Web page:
Unfortunately, “black swans” may very well throw a spanner in the works – the unfortunate incident in Salisbury in March 2018 and the events in the Kerch Strait in November of the same year are prime examples. Such events may again lead to a deterioration of relations between Moscow and Brussels, regardless of who is to blame. A distinctive feature of Russia–EU relations today is that significant progress should be visible along the entire line of interaction between the parties, while a single negative event in any of these areas is enough to provoke a new crisis. This makes the process of restoring even limited cooperation extraordinarily fragile and unstable. And this a situation will continue throughout 2020.

Potential Opportunities

At the same time, we can identify several most promising areas of Russia–EU cooperation where, under favourable circumstances, certain practical results may be achieved as early as 2020:

Progress in settling the conflict in the east of Ukraine. The recent domestic political scandal in the United States in connection with Ukraine further obstructs Washington’s constructive involvement in resolving the crisis. The Ukrainian crisis is objectively less critical for the United States than for Europe, and certainly for Russia.

On the other hand, the new leadership in Kyiv is more focused than its predecessors on achieving a peaceful settlement to the situation in the Donbass. By all accounts, Moscow is ready to (or could) demonstrate more flexibility than before in its approach to Ukraine’s implementation of the Minsk agreements. If progress is achieved at the upcoming Normandy Four summit in terms of implementing the Steinmeier formula, then opportunities will appear as early as the first few months of 2020 to involve the European Union in the peace process, including post-conflict reconstruction programmes in the Donbass.

Expanding interaction in the “shared neighbourhood.” Neither Russia nor the European Union are interested in further escalation in the area. The example of several post-Soviet states, for instance, Armenia, shows that the balance of influence between Russia and the European Union does not necessarily have to be a zero-sum game.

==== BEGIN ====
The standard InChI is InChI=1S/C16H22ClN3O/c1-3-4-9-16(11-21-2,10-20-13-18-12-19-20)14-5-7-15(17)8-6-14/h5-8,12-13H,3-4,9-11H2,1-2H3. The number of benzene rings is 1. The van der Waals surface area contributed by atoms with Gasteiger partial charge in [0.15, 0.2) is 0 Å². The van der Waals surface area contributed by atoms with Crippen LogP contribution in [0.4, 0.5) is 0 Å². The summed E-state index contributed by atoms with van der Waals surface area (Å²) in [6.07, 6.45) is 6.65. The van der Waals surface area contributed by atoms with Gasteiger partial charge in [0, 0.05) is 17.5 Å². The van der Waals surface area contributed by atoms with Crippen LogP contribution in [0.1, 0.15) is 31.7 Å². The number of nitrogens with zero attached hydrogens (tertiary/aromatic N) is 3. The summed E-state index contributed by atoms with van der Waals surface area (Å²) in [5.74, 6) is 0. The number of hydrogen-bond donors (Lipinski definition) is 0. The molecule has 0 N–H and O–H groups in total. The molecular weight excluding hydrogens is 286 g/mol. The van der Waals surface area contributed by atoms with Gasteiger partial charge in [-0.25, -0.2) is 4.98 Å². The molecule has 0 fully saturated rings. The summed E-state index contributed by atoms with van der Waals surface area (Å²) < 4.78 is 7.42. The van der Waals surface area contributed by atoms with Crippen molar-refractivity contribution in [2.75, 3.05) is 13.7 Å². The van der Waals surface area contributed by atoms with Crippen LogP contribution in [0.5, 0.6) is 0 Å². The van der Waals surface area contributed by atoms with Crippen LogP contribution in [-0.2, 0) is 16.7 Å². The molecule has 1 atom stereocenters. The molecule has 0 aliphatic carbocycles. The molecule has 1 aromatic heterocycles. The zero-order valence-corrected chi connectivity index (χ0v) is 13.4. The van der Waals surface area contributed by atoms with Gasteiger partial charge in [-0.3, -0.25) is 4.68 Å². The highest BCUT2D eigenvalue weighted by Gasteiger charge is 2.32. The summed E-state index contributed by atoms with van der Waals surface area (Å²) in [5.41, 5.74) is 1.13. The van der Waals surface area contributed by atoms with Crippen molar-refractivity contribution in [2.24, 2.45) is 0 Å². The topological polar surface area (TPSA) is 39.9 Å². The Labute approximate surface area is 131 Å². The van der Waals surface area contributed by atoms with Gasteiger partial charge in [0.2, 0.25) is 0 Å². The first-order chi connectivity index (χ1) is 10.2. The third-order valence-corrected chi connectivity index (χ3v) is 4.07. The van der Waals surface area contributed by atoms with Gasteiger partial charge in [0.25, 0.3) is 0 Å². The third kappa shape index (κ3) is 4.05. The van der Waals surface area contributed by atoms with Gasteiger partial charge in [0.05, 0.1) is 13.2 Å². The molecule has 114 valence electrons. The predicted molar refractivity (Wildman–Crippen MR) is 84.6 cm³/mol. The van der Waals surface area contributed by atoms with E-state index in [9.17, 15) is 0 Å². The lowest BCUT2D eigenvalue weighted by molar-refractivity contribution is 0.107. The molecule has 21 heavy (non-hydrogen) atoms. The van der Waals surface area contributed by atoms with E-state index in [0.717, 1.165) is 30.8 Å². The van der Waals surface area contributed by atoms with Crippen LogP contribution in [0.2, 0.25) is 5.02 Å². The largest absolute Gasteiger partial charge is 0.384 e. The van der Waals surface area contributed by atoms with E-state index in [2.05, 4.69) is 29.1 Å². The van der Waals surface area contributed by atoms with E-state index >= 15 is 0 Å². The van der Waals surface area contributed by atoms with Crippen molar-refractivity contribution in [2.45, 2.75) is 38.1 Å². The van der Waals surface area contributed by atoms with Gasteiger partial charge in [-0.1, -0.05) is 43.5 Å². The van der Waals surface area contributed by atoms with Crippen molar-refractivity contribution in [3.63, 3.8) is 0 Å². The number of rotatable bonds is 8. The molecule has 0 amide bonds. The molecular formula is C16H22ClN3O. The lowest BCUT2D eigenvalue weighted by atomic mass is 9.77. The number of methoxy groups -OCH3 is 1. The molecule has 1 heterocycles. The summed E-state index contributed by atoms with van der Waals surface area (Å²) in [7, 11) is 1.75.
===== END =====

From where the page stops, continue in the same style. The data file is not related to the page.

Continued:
Deepening interaction on Iran-related issues. The positions of Russia and the European Union on topics such as the Iranian nuclear and missile programmes and Iran’s role in Syria and the Middle East are not identical, although they are close. Given the current escalation in relations between Iran and the United States, as well as between Iran and Israel (this trend will most likely continue in 2020), Russia and the European Union can and should coordinate their actions more closely concerning Iran.

Launching full-fledged dialogue between the European Union and the Eurasian Economic Union. In 2020, this dialogue can be moved from the current technical to political level. It could include coordinating multilateral cooperation in Central Asia, implementing the European “connection” concept and possibly even discussing progress in implementing China’s “Belt and Road” project.

Developing a new “energy/environmental plan” for Europe. There is reason to hope that politically difficult problems related to Nord Stream 2 and the future of gas transit via Ukraine will be partially resolved in 2020. If this does happen, then it may be possible to try to “depoliticize” the European energy agenda. This could include, for instance, climate change, prospects for energy cooperation between the European Union and the Eurasian Economic Union, issues of standards, energy security and energy efficiency, training personnel and the exchange of experience.

Making Europe’s Russian sanctions regime more flexible. We should not expect the European Union to lift the sanctions against Russia in 2020, even if progress in settling the Ukrainian crisis is achieved. However, the European Commission might set itself the more modest task of modifying the mechanisms of applying the sanctions. History shows us that sanctions, especially bilateral sanctions, do not work if the sides do not have the option to respond to even small behavioural shifts promptly. In mid-2016, Frank-Walter Steinmeier proposed modifying the EU’s sanctions mechanism, and this idea has maintained its relevance for the last three and a half years.

Preserving pan-European areas. Despite the growing divide in Europe along the East-West axis, common European areas of science, education and culture can still be maintained. If progress is achieved in other areas in 2020, then the connecting role of humanitarian areas should be strengthened further. For instance, the parties could spearhead a joint plan to liberalize the visa regime or introduce visa waivers for students, scientists, scholars, artists and cultural figures.

Developing a new “road map” for the development of the OSCE. 2020 will mark the 10th anniversary of the Astana declaration, the 30th anniversary of the Charter of Paris and the 35th anniversary of the Helsinki Final Act. Structured dialogue on military and political issues was launched in 2016, and it turned out to be one of the most productive formats of East-West communication in Europe. The OSCE still needs political support from both the European Union and Russia.